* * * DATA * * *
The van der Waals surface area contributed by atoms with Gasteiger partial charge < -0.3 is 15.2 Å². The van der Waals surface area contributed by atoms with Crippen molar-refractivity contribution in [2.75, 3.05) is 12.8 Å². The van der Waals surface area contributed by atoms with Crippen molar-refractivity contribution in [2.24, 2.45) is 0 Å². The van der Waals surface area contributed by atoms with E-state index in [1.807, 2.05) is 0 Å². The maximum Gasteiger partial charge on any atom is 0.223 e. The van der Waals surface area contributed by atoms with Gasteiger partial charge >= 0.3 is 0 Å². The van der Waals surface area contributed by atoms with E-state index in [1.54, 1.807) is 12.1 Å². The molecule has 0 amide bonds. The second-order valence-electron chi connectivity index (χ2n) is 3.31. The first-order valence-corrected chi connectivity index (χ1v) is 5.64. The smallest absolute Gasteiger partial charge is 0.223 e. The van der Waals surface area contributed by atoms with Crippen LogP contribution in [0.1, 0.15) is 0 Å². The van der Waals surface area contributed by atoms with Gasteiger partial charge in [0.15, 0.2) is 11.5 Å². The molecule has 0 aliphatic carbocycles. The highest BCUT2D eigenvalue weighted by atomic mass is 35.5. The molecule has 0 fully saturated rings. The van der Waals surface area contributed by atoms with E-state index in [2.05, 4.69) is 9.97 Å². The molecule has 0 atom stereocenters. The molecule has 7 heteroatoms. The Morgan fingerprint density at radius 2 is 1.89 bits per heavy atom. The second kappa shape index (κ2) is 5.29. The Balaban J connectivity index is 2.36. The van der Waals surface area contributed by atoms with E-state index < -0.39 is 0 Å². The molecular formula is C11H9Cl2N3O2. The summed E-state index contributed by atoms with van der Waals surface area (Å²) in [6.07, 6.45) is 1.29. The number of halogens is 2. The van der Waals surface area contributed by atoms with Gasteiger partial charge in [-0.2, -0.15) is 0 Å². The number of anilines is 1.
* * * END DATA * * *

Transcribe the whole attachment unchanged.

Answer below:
The van der Waals surface area contributed by atoms with Gasteiger partial charge < -0.3 is 15.2 Å². The van der Waals surface area contributed by atoms with Crippen molar-refractivity contribution in [2.75, 3.05) is 12.8 Å². The van der Waals surface area contributed by atoms with Crippen molar-refractivity contribution in [2.24, 2.45) is 0 Å². The van der Waals surface area contributed by atoms with E-state index in [1.807, 2.05) is 0 Å². The maximum Gasteiger partial charge on any atom is 0.223 e. The van der Waals surface area contributed by atoms with Gasteiger partial charge >= 0.3 is 0 Å². The van der Waals surface area contributed by atoms with E-state index in [1.54, 1.807) is 12.1 Å². The molecule has 0 amide bonds. The second-order valence-electron chi connectivity index (χ2n) is 3.31. The first-order valence-corrected chi connectivity index (χ1v) is 5.64. The smallest absolute Gasteiger partial charge is 0.223 e. The van der Waals surface area contributed by atoms with Crippen LogP contribution in [0.1, 0.15) is 0 Å². The van der Waals surface area contributed by atoms with Gasteiger partial charge in [0.15, 0.2) is 11.5 Å². The molecule has 0 aliphatic carbocycles. The highest BCUT2D eigenvalue weighted by atomic mass is 35.5. The molecule has 0 fully saturated rings. The van der Waals surface area contributed by atoms with E-state index in [2.05, 4.69) is 9.97 Å². The molecule has 0 atom stereocenters. The molecule has 7 heteroatoms. The Morgan fingerprint density at radius 2 is 1.89 bits per heavy atom. The second kappa shape index (κ2) is 5.29. The Balaban J connectivity index is 2.36. The van der Waals surface area contributed by atoms with E-state index < -0.39 is 0 Å². The molecular formula is C11H9Cl2N3O2. The summed E-state index contributed by atoms with van der Waals surface area (Å²) in [6.07, 6.45) is 1.29. The number of halogens is 2. The van der Waals surface area contributed by atoms with Gasteiger partial charge in [-0.2, -0.15) is 0 Å². The number of anilines is 1.